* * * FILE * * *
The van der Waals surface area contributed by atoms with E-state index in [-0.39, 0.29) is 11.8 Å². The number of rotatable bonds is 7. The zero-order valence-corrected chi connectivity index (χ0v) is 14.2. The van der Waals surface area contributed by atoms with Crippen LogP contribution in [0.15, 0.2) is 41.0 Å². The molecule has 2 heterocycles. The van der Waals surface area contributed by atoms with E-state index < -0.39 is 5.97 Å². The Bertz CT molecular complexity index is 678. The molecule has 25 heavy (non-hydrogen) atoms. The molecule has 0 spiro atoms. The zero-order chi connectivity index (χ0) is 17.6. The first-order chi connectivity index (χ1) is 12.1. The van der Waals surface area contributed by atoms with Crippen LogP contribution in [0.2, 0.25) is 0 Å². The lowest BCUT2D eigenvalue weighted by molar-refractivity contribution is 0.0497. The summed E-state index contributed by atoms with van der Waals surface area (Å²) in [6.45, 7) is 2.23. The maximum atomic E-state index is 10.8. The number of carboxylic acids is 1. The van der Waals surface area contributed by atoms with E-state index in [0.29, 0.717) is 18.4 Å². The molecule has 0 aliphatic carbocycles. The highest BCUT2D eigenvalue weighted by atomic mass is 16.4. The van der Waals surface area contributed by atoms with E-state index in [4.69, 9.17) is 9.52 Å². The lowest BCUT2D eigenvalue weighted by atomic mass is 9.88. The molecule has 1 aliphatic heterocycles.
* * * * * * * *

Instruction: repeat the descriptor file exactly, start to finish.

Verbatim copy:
The van der Waals surface area contributed by atoms with E-state index in [-0.39, 0.29) is 11.8 Å². The number of rotatable bonds is 7. The zero-order valence-corrected chi connectivity index (χ0v) is 14.2. The van der Waals surface area contributed by atoms with Crippen LogP contribution in [0.15, 0.2) is 41.0 Å². The molecule has 2 heterocycles. The van der Waals surface area contributed by atoms with E-state index < -0.39 is 5.97 Å². The Bertz CT molecular complexity index is 678. The molecule has 25 heavy (non-hydrogen) atoms. The molecule has 0 spiro atoms. The zero-order chi connectivity index (χ0) is 17.6. The first-order chi connectivity index (χ1) is 12.1. The van der Waals surface area contributed by atoms with Crippen LogP contribution in [0.2, 0.25) is 0 Å². The lowest BCUT2D eigenvalue weighted by molar-refractivity contribution is 0.0497. The summed E-state index contributed by atoms with van der Waals surface area (Å²) in [6.45, 7) is 2.23. The maximum atomic E-state index is 10.8. The number of carboxylic acids is 1. The van der Waals surface area contributed by atoms with E-state index in [0.29, 0.717) is 18.4 Å². The molecule has 0 aliphatic carbocycles. The highest BCUT2D eigenvalue weighted by atomic mass is 16.4. The van der Waals surface area contributed by atoms with E-state index in [4.69, 9.17) is 9.52 Å². The lowest BCUT2D eigenvalue weighted by atomic mass is 9.88. The molecule has 1 aliphatic heterocycles.